How to change an irrevocable trust

When dealing with irrevocable trusts the ability to effect change can be difficult to understand, presenting more questions than answers.

The correct answers often depend on a variety of factors, but a good starting point is state law and the trust document itself.

When modification or termination of an irrevocable trust is sought, a possible mechanism is for the trustee or beneficiary to seek a court order.

When it comes to interpreting language in an irrevocable trust, appointing a trustee or providing directives to a trustee, a non-judicial settlement agreement may be an alternative to filing a court proceeding.

In some states, trustees, heirs, spouses and beneficiaries are among those permitted to enter into a binding non-judicial settlement agreement, so long as the terms do not violate a material purpose of the trust, the terms and conditions could otherwise be properly approved by the court, and any modifications sought are not already provided for in the trust.

Even if the trust is irrevocable, it may still be possible to carry out a change in who receives estate assets upon the death of the trust creator through exercising a power of appointment. A power of appointment is created when one person grants another the authority to dispose of property by designating a recipient of that property.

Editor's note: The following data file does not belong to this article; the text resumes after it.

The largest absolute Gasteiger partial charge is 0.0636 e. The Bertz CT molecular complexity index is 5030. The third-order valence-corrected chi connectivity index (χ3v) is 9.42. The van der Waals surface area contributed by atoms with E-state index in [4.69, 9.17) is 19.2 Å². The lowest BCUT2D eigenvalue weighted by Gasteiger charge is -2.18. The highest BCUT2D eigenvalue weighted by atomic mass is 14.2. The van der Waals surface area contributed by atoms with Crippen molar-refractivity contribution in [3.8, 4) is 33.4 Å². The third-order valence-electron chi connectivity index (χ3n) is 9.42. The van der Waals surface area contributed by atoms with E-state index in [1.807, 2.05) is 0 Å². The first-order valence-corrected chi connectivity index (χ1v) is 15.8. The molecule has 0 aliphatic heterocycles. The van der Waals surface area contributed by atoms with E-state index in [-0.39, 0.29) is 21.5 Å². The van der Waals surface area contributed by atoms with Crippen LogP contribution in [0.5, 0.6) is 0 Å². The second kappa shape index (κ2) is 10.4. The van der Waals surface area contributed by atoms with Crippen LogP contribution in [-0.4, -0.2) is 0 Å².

It is not unusual for the creator of a trust to have assigned the surviving spouse or trustee a power of appointment. If this power was granted, and the requested modifications of the trust involve disposing of property or changing a designated beneficiary, exercising a power of appointment could be a means to that end.

Some states also allow trust “decanting” as another means for modifying irrevocable trusts.  A trust decanting involves a trustee’s exercise of discretion to distribute trust assets to another trust with dissimilar terms.  The ability to decant irrevocable trusts depends on state law and varies from state to state.

For help with concerns involving irrevocable trusts, you should meet with an estate planning attorney to assist you with analyzing your trust instrument and to discuss the modifications being contemplated, the applicable law and the best course of action.